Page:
September, 2022: Buoyant, Poems by Rebekah Bloyd
“Rebekah Bloyd takes us on a wide-ranging, hydrological journey: her words—solid, fluid, vaporous—traversing a ‘globe without axis.’”—Ellen Orleans
“Whether responding to the behavior of water, the epidemic of gun violence, or a social media text, Bloyd examines the spiritual energies that both connect and separate us from the natural world and from one another.”—Caroline Goodwin
“From the first poem’s kinetic opening, ‘a field of children roars/into a seascape/swimming perpendicular’ to the last poem’s poignant ending, ‘Handsome, her hand on the world/burst/open/of its own accord’ the reader encounters precise, surprising imagery and form. In this beautiful, haunting collection, ‘our planet is wide/as earth eggs, soil grubs, caterpillar, beetle … wide as cricket pulse/under night skies satellite saturated.’”—Judith Serin
Forthcoming: Review of Sundown at Faith Regional Poems by Barbara Schmitz. Review by Mark Sanders in Western American Literature
“…She confronts headlong the hard topics of loss and grief, how one resolves the contradiction of living a full life while facing mortality’s dissolution; furthermore, she willfully opens doors to interior dialogues that transport us to our own consciousness and experience.…”
October, 2022: Vintage Yosemite Glass Plate Photographs of Early 20th-Century Yosemite by Harold A. Taylor
From 1902-1907, Harold A. Taylor photographed Yosemite, operating out of his Studio of the Three Arrows in Yosemite Valley, and using dry glass plate negatives. Glass plate negatives, though fragile and heavy, permit stunning clarity and depth of light—and celluloid would all but replace them by the late 1920s.
October, 2022: Fall Pinyon Review, #22: Heart of the Shadow
Poetry and Prose in a Handmade Limited Edition
Contributions by: Geer Austin, Suzanne Kelm, Edward J. Rielly, and Luci Shaw
Fall, 2022: “Afterglow: An Appreciation of Robert B. Shaw’s What Remains to Be Said” by A. E. Stallings in Literary Matters Issue 15.1
“From Shaw’s debut and throughout his work, longer blank verse narratives (sometimes haunted with the mirroring longueurs of age and childhood, other times simmering with darker suggestions of desperation or violence) are leavened with shorter lyrics on the passage of time, and still lifes, sometimes playfully in the voice of the object or concept itself—whether it be a gargoyle, a bookmark, or a contagious yawn.” Read the Review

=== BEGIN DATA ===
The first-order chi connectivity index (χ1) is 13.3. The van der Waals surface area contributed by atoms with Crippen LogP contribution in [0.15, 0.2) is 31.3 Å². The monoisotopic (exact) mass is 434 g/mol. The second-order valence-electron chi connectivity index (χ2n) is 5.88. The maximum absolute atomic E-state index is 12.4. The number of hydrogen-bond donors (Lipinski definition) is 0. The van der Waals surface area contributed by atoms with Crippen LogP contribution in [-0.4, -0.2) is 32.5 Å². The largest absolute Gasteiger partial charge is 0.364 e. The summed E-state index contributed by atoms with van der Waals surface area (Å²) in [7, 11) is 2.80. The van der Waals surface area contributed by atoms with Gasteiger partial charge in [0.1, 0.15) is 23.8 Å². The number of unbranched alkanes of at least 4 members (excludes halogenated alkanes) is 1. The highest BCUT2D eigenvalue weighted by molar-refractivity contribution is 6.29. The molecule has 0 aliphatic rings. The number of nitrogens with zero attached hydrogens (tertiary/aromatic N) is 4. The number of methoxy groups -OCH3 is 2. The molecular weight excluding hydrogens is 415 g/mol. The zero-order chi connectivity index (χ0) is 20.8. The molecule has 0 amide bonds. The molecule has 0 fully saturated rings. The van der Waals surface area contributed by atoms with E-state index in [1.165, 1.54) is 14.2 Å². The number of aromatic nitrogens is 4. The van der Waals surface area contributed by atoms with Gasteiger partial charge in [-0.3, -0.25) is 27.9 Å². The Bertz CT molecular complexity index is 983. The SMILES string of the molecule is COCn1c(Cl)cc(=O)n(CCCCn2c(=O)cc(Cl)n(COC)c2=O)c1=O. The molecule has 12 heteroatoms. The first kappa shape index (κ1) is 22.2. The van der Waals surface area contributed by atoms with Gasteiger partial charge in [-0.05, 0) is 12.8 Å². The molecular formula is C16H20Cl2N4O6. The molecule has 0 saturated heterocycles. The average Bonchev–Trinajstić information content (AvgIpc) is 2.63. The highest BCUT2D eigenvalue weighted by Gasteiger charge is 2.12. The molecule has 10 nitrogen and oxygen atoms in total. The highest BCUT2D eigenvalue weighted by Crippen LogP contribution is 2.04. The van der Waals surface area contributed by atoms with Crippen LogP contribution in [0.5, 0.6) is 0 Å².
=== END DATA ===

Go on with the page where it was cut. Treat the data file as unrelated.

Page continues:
June, 2022: “Homage to the Word”: On Robert B. Shaw’s What Remains to Be Said , in the Los Angeles Review of Books “He practices meter and storytelling with unaffected dexterity … intelligent and, at times, abstrusely original … Shaw writes, as do Dickinson and Robert Frost, in the faith that even nature’s humblest phenomena and organisms illuminate reality and merit investigation and contemplation.” Read the Review, written by Timothy Steele
June, 2022: Book Review of What Remains to Be Said, in the Daily Hampshire Gazette—“These poems cover a wide range of topics and also examine the span of the poet’s life … His voice is an engaging one, at times wry and plainspoken and sometimes more satiric and critical.” Read the Review, written by Steve Pferrer.
Spring, 2022: A Conversation with Robert B. Shaw, in Literary Matters—“I felt deeply compelled, not just to write, but to rewrite; to master expressive clarity and technical skills. … ” Read the Conversation, conducted by Ryan Wilson.
April, 2022: What Remains to Be Said New and Selected Poems by Robert B. Shaw
“Robert B. Shaw gives us the full human range of his verse as he charts his life from gains to losses, joy to grief, with irony, wit, and compassion.”—Mark Jarman
January, 2023: Ripples Poems by Ahrend Torrey
Ripples invites an awakening—“the sun lifting itself, over the fence, and the tree.” As we read, “a ripple wave appears … a pine nut falls into the dark, still pond …”
Dying monarchs, oily waters of the Mississippi, emaciated polar bears—the mindless rush of life is transformed through a meditation of the moment. Mindful observations allow us to see through our fears.
Ask the delicate holy basil leaves why we live; watch it grow; steep tulsi; and hear “There’s not just you, there’s us.”
March, 2023: Trapped in Amber Poems by Nikia Leopold
COPIES SHIP APRIL 2023
Ekphrastic Poems—With paintings and sculpture by Marc Chagall, Piero della Francesca, Alberto Giacometti, Edward Hopper, Simone Martini, Tommaso Masaccio, Giorgio Morandi, Henri Rousseau, Johannes Vermeer, and unidentified early artists.
In Nikia Leopold’s poetry—responding to and creating great art anew—the theme of a woman feeling trapped creates a courageous sense of unease. Alongside is a a liberating tone of mystery, tenderness, and power.
Handmade Limited Edition: 100 numbered copies; 6”x9”, 68 pages, full color, 100-lb paper; Cover made with Thai Momi marbled and Bugra papers, sewn with stone beads.
Page last updated: March 17, 2023